Extreme right-wing activist Noam Federman was detained for questioning Wednesday afternoon along with his children after arriving at the Temple Mount with a goat for sacrifice.

Federman was stopped by police at the gates of the Temple Mount with the goat he planned to sacrifice for the Passover holiday, and taken to the nearby police station by squad car.

Some find Passover freedom from tradition with alternative Seders

By Noah Kosharek April 8, 2009

Idan Rossman, 29 from Tel Aviv, plans to spend this Seder with five friends at the Be'erotaim caravanserai near the Azoz village in the Negev.

Idan and a diverse bunch of five friends - one former kibbutznik, three formerly religious girls hailing from the ideological settlement of Kedumim and two religious boys from Jerusalem - will pass what is a traditionally strictly familial night by the campfire, reading the Haggadah, singing and playing their guitars. 

50,000 participate in once-in-28-year prayer ritual for sun at Western Wall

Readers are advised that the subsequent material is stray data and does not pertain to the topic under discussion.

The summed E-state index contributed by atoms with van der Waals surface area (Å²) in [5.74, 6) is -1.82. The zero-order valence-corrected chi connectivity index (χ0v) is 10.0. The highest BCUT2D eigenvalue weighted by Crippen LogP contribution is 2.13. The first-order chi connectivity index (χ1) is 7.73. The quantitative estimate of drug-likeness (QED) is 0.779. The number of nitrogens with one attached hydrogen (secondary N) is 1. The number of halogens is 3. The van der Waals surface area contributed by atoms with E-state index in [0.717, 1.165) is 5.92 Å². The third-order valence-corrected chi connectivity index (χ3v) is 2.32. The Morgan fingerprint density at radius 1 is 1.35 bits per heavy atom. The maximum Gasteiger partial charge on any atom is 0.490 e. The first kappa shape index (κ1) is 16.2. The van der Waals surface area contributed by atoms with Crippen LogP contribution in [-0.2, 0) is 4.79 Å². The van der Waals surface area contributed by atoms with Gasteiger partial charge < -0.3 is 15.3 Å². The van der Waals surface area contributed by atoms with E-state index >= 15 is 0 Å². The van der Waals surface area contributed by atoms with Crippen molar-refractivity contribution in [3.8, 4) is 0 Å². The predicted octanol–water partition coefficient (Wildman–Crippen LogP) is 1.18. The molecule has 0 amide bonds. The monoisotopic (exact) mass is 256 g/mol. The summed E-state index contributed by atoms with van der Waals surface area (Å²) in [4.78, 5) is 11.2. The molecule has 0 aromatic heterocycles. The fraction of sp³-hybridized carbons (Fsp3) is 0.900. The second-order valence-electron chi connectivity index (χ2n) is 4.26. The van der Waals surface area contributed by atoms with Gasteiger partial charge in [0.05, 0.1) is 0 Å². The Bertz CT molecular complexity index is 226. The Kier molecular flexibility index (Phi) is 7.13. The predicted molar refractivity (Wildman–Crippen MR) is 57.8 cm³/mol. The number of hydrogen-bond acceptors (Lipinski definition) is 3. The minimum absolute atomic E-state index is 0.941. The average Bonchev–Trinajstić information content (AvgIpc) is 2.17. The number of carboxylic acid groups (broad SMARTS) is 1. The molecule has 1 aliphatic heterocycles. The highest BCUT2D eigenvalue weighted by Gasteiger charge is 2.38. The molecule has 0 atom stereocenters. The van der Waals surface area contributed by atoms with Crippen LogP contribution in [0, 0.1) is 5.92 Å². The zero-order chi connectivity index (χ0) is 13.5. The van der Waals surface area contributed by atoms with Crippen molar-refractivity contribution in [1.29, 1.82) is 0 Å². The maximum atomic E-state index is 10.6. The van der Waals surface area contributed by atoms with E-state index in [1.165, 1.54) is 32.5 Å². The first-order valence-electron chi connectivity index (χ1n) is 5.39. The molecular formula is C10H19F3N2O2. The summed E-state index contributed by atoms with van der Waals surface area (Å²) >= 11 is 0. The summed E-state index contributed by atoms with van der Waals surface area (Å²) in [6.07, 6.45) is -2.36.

By Yair Ettinger April 12, 2009

More than 50,000 Jews flocked to the Western Wall in Jerusalem's Old City before dawn Wednesday to recite a prayer said once every 28 years to bless the sun. 

Thousands more took part in prayer sessions around Israel, including on the roofs of Tel Aviv's Azrieli buildings and the ancient desert fortress of Masada. 

'As the sun rose over the Kotel, a real feeling of unity' April 10, 2009

The prayer in Jerusalem was led by Rabbi Yosef Shalom Elyashiv, the most prominent halachic authority of the Lithuanian yeshiva world, and the Gerer Rebbe, Rabbi Ya'acov Arye Alter.

There was good mix of haredi and non-haredi Jews, as well as dozens of curious onlookers and photographers from around the world.